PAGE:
But of the 15 brains that belonged to collegiate or professional football players, incidences of CTE skyrocketed. Seven, or nearly half, showed some signs of the disease, and three were positively diagnosed with CTE.
Three of the 12 former collegiate or professional baseball players’ brains studied showed signs of CTE. None was diagnosed with the disease.
Essentially, researchers determined that as players climb up the ladder of competitive football, their risks of developing CTE dramatically increase.
Dr. Kevin Bieniek, director of the brain bank at the university’s Glenn Biggs Institute for Alzheimer’s and Neurodegenerative Diseases, said his team’s findings likely show a “dose-response effect” whereby the longer a person is exposed to something, the likelihood that they will encounter an associated outcome grows.
“These findings paralleled the takeaways of other smaller, restricted studies that have shown high rates in professionals, intermediate rates in collegiate athletes, and relatively low rates in high school athletes,” Bieniek said in an email to WDRB News.
Such findings aren’t lost on those involved with youth football in Kentucky, who are emphasizing their efforts to make football a safer sport. High schoolers won’t be squaring off against cream-of-the-crop competitors on a regular basis like they would at colleges or in the pros, Tackett said.
“Any time that we can get something that will allow the kids to safely prepare for competition but try to mitigate some risk, we’re going to do it,” he said.
That includes changing how players are taught football at a fundamental level. The NFL has invested tens of millions of dollars in USA Football, which has emphasized “heads up,” or body-based,tackling in order to limit the number of hits to players’ heads. The organization also trains coaches on concussion protocols, playing in the heat and proper hydration.
“All of our guys are teaching the heads up program, getting the head out of there,” Wachtel said.
Even if players forgo football in favor of other high school sports, they still risk injury in their sports of choice.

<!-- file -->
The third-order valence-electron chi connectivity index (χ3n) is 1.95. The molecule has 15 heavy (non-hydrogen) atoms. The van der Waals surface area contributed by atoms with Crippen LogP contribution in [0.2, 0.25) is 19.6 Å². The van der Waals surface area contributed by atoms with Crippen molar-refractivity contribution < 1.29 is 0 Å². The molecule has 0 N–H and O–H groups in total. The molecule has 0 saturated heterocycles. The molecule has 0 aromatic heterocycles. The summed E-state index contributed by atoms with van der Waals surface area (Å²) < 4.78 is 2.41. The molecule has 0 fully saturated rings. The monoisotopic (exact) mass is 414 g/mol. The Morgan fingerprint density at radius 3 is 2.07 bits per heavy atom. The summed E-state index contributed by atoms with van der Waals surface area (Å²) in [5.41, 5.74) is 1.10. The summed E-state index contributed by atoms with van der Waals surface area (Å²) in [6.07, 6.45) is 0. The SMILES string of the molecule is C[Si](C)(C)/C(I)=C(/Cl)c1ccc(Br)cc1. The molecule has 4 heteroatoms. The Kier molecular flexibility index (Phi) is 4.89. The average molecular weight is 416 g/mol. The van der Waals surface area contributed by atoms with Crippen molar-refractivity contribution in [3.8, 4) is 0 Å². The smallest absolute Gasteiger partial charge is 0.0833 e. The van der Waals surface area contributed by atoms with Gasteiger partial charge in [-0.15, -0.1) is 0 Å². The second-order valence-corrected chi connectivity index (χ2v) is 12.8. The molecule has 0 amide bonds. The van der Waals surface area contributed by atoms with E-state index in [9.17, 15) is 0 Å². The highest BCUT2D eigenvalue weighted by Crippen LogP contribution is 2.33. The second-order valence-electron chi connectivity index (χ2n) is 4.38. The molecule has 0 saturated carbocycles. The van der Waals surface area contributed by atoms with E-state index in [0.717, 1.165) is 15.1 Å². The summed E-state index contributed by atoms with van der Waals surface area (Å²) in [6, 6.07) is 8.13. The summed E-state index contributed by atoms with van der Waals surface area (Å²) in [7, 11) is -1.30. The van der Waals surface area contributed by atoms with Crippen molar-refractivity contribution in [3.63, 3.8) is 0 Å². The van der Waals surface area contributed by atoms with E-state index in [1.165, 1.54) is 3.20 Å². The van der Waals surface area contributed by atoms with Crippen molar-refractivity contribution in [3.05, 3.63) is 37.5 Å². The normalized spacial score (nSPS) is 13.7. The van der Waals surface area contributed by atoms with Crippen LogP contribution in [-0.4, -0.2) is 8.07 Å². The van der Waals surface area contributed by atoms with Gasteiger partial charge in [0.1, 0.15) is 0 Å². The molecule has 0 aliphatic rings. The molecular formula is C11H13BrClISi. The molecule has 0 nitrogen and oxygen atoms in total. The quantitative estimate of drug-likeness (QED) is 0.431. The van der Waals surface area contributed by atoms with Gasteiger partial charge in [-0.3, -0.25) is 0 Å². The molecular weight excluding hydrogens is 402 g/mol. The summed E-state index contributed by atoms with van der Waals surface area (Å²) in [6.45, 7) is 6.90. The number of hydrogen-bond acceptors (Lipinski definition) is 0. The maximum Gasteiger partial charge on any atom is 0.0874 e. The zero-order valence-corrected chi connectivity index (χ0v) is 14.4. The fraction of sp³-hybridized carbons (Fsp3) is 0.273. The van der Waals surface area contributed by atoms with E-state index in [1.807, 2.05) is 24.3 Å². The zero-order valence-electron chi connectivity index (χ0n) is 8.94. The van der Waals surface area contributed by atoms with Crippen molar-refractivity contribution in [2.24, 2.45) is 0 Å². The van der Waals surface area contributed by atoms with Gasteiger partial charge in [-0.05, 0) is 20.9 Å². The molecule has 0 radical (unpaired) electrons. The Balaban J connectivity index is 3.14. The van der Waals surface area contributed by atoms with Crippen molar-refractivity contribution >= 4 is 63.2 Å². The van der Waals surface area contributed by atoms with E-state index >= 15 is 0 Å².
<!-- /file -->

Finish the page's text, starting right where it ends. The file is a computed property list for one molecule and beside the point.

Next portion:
Carmony said he’s encountered students in his career who have declined to play football to stay healthy for other sports like basketball and baseball.
“The irony of that is I’ll see them walking down the hall during baseball season on crutches,” he said. “It’s like, ‘What happened?’ ‘Well, I got hurt.’ You can get hurt walking down the steps here.”
Future of football in the Bluegrass
While participation numbers are on the decline, no one is close to writing off high school football in Kentucky.
Still, some programs are struggling to field teams. In fact, some have chosen to drop the sport due to factors like low player turnout or the expense associated with fielding a team. Trimble County, for instance, resumed play this year after calling off last season because few players came out for the team, according to The Madison Courier.
Many schools are finding it difficult to get enough players for freshmen, junior varsity and varsity teams. Tackett said there are now fewer than 100 freshmen teams in the state, and Carmony said local teams have instead opted to field “froshmore” teams made up of freshmen and sophomores rather than junior-varsity squads.
What’s more, KHSAA is considering allowing some smaller schools to field eight-player teams to keep programs active. Some of those schools, Tackett said, “are really treading water” this season.
It’s not a foreign concept in the state. Kentucky Country Day was the last eight-man football champion crowned during the 2002-03 season.
“The eight-man game is really exciting because you have nobody on the outside, so it’s high-scoring,” Tackett said. “So sometimes it’s a good fallback.”
Despite mounting concerns with the game’s safety and declining participation in recent seasons, coaches like Carmony see a sport that has only grown in popularity at the highest levels.
“You watch college football on Saturday,” Carmony said. “It’s never been more popular in the history of the sport. I mean, the NFL owns a day of the week, right? They own Sunday. It’s never been more popular.”
“Do I see it continuing and totally bottoming out? That’s hard to say,” he continued. “I would like to say no. I would like to think that sport is way too popular for that.”